Skip to main content

Lawless law? Detained at 14 under PSA, J&K authorities recorded his age as 22...

Rauf Ahmed Wagay, Zubair Ahmad Shah
Counterview Desk
The Amnesty International India’s controversial report “Tyranny of a ‘Lawless Law’: Detention without Charge or Trial Under the J&K Public Safety Act”, released after the top international NGO was refused permission to hold a media conference in Srinagar, hasn’t just confined itself to analyzing 210 case studies, reportedly about the plight of the people who had been detained under  PSA between 2012 and 2018. It also documents how the Act is "misused" to detain minors.
“In some cases, detainees have been detained multiple times under different detention orders, most of which have been challenged and quashed by courts”, Amnesty states, adding, this is being done despite the fact, in 2014, the United Nations Committee on the Rights of the Child, which monitors the implementation of the Convention on the Rights of the Child (to which India is a state party) urged the government to review security-related laws with a view to prohibit administrative proceedings against persons under the age of 18.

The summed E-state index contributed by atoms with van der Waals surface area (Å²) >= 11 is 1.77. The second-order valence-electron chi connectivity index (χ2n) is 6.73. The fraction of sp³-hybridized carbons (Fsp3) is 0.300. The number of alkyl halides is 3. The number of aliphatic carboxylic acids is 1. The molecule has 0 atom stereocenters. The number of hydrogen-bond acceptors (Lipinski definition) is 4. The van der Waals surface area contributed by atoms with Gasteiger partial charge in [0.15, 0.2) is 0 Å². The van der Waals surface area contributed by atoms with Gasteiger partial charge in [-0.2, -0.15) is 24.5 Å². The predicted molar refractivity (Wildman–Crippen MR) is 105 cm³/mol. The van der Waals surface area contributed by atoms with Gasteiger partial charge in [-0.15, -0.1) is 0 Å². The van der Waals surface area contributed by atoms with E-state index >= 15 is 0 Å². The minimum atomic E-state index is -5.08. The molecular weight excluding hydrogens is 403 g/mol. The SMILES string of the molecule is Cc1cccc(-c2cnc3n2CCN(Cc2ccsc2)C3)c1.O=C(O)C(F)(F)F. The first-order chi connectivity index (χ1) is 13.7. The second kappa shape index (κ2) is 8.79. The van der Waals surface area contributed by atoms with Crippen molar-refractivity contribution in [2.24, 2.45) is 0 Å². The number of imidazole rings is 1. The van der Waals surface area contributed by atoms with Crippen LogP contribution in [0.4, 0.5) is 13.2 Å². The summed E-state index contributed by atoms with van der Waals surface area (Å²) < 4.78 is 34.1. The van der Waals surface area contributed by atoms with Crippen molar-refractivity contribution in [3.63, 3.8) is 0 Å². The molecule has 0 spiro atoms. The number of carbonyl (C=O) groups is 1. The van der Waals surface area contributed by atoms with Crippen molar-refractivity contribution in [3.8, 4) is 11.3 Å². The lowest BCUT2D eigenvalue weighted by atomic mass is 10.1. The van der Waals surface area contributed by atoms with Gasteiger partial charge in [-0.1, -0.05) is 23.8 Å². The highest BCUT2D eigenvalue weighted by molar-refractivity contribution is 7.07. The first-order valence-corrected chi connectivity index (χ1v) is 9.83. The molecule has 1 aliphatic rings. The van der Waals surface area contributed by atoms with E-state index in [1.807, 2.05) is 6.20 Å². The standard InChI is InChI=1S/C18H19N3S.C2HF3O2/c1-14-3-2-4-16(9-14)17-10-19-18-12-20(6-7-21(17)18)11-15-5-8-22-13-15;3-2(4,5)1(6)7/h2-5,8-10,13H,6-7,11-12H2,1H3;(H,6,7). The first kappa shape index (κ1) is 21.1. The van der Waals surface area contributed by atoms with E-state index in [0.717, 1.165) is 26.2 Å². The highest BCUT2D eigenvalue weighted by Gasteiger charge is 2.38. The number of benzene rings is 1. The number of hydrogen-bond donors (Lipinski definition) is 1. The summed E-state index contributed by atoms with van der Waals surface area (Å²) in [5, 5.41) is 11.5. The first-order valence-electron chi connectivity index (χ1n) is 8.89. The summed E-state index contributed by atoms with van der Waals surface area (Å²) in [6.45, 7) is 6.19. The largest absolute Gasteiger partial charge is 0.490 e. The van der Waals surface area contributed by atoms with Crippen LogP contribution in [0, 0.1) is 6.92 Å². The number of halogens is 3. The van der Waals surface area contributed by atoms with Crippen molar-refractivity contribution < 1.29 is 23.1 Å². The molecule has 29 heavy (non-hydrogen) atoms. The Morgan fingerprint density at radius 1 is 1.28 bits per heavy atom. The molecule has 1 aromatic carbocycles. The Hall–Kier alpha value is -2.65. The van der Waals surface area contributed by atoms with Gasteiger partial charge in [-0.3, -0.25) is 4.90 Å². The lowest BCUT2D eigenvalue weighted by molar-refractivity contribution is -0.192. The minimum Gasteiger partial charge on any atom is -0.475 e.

The “abuse” of minors is also taking place, insists Amnesty, even though in 2013 the Jammu and Kashmir Juvenile Justice (Care and Protection of Children) Act was promulgated, providing for children “to be treated according to the juvenile justice laws”, with Section 4(1) of the Act mandating the constitution of Juvenile Justice Boards (JJBs), which are specialized institutions to adjudicate cases involving children in conflict with the law.
While JJBs have been set up in all districts in J&K, Amnesy says, the instances it has recorded suggest that “executive authorities have ordered the detention of minors, even when presented with evidence of their true age”, underlining, “In no case did the authorities appear to try to determine the age of the detainee.”

Excerpts

On September 16, 2016, Rayees Ahmad Mir, then 16 years old, was arrested in Baramulla under ordinary criminal procedure for allegedly throwing stones at security forces. Two days later, he was ordered to be detained under the PSA, and transferred to Kot Balwal Jail, where he was held with adult prisoners. The detention order stated that he was 18 years old, and that he was being detained as “there is every likelihood of [Mir] being admitted to bail”.